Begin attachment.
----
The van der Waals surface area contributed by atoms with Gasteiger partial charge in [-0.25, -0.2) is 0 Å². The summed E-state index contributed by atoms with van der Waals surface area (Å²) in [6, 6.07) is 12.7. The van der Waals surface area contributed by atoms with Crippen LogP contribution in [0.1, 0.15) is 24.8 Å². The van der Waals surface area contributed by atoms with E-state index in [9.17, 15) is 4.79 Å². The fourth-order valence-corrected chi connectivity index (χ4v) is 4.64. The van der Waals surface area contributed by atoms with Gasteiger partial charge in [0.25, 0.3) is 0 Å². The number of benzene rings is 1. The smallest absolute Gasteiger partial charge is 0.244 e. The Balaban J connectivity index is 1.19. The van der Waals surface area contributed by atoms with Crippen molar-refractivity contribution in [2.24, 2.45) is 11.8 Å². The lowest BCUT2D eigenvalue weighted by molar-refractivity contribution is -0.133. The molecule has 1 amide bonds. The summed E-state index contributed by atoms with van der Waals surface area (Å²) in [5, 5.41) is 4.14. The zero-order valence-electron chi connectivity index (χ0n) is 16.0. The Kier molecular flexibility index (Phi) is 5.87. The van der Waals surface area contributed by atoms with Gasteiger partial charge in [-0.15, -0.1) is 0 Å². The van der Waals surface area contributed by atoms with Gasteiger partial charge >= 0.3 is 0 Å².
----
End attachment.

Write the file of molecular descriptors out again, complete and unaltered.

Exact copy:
The van der Waals surface area contributed by atoms with Gasteiger partial charge in [-0.25, -0.2) is 0 Å². The summed E-state index contributed by atoms with van der Waals surface area (Å²) in [6, 6.07) is 12.7. The van der Waals surface area contributed by atoms with Crippen LogP contribution in [0.1, 0.15) is 24.8 Å². The van der Waals surface area contributed by atoms with E-state index in [9.17, 15) is 4.79 Å². The fourth-order valence-corrected chi connectivity index (χ4v) is 4.64. The van der Waals surface area contributed by atoms with Gasteiger partial charge in [0.25, 0.3) is 0 Å². The number of benzene rings is 1. The smallest absolute Gasteiger partial charge is 0.244 e. The Balaban J connectivity index is 1.19. The van der Waals surface area contributed by atoms with Crippen molar-refractivity contribution in [2.24, 2.45) is 11.8 Å². The lowest BCUT2D eigenvalue weighted by molar-refractivity contribution is -0.133. The molecule has 1 amide bonds. The summed E-state index contributed by atoms with van der Waals surface area (Å²) in [5, 5.41) is 4.14. The zero-order valence-electron chi connectivity index (χ0n) is 16.0. The Kier molecular flexibility index (Phi) is 5.87. The van der Waals surface area contributed by atoms with Gasteiger partial charge in [-0.15, -0.1) is 0 Å². The van der Waals surface area contributed by atoms with Gasteiger partial charge >= 0.3 is 0 Å².